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We asked several woodcarvers and woodworkers to tell us all the details about their favorite ecclesiastical projects. Here’s what they said.

Master carver Ian Agrell started carving in 1961 and opened his full-service, family-run office, Agrell Architectural Carving, in 1978. The firm now has offices in San Rafael, CA, and the UK, and 25 employees, including his daughter, Kate, who is the project manager, and Master Carver Adam Thorpe, who serves as a design consultant. It specializes in large architectural carving projects, millwork and organ cases.

Agrell Architectural Carving, Cathedral of the Madeleine

Agrell Architectural Carving was commissioned by Beyer Blinder Belle Architects to provide a new chancel screen, furniture, tabernacle, confessionals and restoration work for the Cathedral of the Madeleine in Salt Lake City, UT. 

“Over the last four decades, we have worked on a number of cathedrals and churches in the UK and the USA,” says Ian Agrell. “The two big standouts were the Cathedral of the Madeleine in Salt Lake City, Utah, where we worked with Beyer Blinder Belle on the new screen and tabernacle and redesigning the confessionals, and the Cathedral of St. Paul in St. Paul, Minnesota, where we worked with Architect Duncan Stroik and his team on the new organ case inspired by the original one designed by Beaux-Arts Architect Emmanuel Louis Masqueray.”

He adds: “The Madeleine Cathedral was our first big project in the USA, and the big challenge was being a liaison with the team on the ground and collaborating with the electricians and other trades to prepare the site for the installation of the work.”

wood angel by Agrell Architectural Carving

This angel is one of many religious pieces carved by Agrell Architectural Carving. 

One project that was a big challenge was at St. Paul’s, where the massive size of the organ case—60 feet wide, 20 feet deep and 40 feet high—meant that Agrell had to work out a way to construct the sections so they could be lifted up 30 feet to the platform and installed in a tight space. “With help from a local scaffolding firm and being sailors from the San Francisco Bay Area, we used our skills and knowledge of rigging and winches to lift and turn these large elements,” says Agrell.

“Then, of course, there was the throne that we made for the 1993 visit of His Holiness Pope Saint John Paul II to Denver, Colorado,” notes Agrell. “We worked with Denver Architect David Tryba. He visualized a seat that combined the Rocky Mountains with images from the State of Colorado. Although it was simple in design and execution, it was, of course, a great honor because it’s not often that you get to make a chair for a saint.”

Enkeboll Designs, in Carson, CA, was established in the 1950s as a furniture manufacturer. The family-owned business shifted to architectural wood carvings in the mid-1980s and the company now offers more than 1,000 solid-wood, machine-carved architectural components, from corbels to mantels to moldings and appliques, in a variety of wood species.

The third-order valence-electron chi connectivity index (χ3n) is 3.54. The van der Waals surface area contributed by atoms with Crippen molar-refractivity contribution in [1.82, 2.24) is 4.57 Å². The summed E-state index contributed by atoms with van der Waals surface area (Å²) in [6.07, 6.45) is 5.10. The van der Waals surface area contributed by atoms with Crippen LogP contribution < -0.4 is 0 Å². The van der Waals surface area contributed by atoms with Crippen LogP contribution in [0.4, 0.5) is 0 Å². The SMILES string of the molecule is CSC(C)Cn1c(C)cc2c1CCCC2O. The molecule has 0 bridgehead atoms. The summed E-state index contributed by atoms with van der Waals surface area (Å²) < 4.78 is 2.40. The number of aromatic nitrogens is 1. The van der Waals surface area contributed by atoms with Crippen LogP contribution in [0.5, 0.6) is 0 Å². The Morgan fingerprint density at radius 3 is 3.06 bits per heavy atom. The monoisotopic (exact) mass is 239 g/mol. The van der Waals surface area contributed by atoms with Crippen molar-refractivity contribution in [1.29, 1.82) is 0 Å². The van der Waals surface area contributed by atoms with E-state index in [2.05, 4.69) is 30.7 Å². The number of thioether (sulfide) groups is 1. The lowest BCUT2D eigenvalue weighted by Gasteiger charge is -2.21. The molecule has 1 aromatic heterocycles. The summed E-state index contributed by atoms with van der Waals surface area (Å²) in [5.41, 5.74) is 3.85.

The firm also does custom work. It has supplied components to a variety of churches, including Latter-Day Saints temples in Fiji, Utah, Peru and Rome and various Roman Catholic and Protestant churches across the United States.

“Because we sell components and not finished products, we do not always get to see how they are used,” says Rosanna Vaughn, Enkeboll Designs marketing manager. “We don’t make furniture either, but some of our pieces have ended up as arms and side pieces for pews. Sometimes, people use our pieces in ways we never thought of or ask us to modify them for custom projects. For instance, we have an angel in our line that is made to be used at the end of a column or a mantel base. A church asked us to add praying hands to it for a different application, and it is simply beautiful.”

She adds: “I really loved the custom cross we recently made in mahogany for The Walk to Emmaus. The bottom is Jesus’ intertwined hands that morph into a traditional cross. It’s about three feet tall and is meant to be carried in public processions. We decided to gift it to the walk and hope it will be used for years to come.”

Another firm, Heritage Restoration and Design of Peoria, IL, is a 200-year-old family design-restoration-preservation business that applies old-world knowledge and techniques, which have been passed down through its six generations, to its projects. The 12 members of the production team hand-carve and hand-tool church furniture, millwork and moldings. The company also makes marble statuary and marble furniture and stained-glass windows. It does plaster restoration, painting, marbleizing, wood graining, gold detailing and creates decorative molding, custom canvas murals and wall mosaics.

intricate wood railing